Before he dazzled millions with his peerless musical skills, Prince was known by another name: Skipper. Having been given his musician father's stage name (Prince Rogers Nelson), the young Minneapolis native instead asked the other kids to call him by that name instead.
It's a name that those fortunate to have grown up with him recalled when CBS news affiliate WCCO-TV made a stunning discovery that aired last night (April 3): footage of an 11-year-old Prince commenting on a teacher's strike in the spring of 1970. The station had unearthed the footage in their archive while reporting on a recent strike in the same district, and researchers were shocked by the discovery. Though Prince does not identify himself, his piercing eyes and cool smirk will be instantly recognizable to any of his longtime fans.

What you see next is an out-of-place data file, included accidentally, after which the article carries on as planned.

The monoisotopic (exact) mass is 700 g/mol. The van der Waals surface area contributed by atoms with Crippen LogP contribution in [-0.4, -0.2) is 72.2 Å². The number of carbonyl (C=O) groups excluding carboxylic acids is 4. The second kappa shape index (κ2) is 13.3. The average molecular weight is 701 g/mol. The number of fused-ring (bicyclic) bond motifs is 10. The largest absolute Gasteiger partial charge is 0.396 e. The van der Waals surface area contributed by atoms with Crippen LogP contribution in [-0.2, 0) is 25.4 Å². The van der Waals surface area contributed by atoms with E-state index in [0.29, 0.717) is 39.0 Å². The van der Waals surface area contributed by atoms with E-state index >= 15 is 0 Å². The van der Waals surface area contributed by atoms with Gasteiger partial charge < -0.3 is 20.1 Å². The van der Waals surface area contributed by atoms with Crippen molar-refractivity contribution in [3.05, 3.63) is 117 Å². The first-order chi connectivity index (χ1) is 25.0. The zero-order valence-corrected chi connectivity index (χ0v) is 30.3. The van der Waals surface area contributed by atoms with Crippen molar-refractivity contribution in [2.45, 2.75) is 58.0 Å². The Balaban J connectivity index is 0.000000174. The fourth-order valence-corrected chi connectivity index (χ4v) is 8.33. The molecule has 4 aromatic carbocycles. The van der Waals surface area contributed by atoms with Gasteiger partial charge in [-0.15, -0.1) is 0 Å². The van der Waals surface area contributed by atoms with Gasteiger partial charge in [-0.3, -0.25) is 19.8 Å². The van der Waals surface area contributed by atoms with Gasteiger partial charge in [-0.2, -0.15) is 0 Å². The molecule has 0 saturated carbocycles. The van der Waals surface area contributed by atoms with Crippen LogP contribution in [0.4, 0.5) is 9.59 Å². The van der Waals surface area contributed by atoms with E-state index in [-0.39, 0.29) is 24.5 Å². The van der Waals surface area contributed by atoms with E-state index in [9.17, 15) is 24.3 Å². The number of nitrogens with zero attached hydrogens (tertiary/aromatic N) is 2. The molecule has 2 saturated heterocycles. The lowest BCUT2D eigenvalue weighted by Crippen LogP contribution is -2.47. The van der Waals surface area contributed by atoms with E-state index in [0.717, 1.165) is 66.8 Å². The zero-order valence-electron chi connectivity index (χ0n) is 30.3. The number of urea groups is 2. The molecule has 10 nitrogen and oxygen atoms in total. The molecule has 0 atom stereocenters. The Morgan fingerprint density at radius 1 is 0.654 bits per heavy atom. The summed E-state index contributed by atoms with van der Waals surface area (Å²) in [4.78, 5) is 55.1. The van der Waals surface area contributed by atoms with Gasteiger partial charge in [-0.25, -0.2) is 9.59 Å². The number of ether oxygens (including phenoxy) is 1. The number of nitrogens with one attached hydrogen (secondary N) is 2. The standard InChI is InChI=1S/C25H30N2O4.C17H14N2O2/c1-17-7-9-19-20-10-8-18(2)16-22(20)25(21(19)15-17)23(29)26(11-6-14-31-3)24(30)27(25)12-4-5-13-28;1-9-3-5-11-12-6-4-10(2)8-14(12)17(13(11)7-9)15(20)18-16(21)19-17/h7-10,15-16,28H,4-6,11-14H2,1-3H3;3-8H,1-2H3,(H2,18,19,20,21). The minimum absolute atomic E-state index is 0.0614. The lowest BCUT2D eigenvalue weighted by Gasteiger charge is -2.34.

"I think they should get some more money cause they work, they be working extra hours for us and all that stuff," Prince tells the reporter of the striking teachers - a moving precursor to The Artist's commitment to fair pay and equality that would see him taking bold stands throughout his musical career - up to and including the changing of his name to an unpronounceable symbol.
WCCO tracked down Terrance Jackson, a classmate and member of Prince's first band, Grand Central, to confirm the boy's identity. "That's Skipper! Oh my God!” he exclaimed when seeing the footage. "I'm totally blown away...He was already playing guitar and keys by then, phenomenally."
Indeed, by the end of the decade he'd release his first Top 10 pop hit, "I Wanna Be Your Lover," and within 15 years he'd be an international superstar thanks to the hits "1999," "Little Red Corvette" and the blockbuster album and film Purple Rain - with many, many more to come.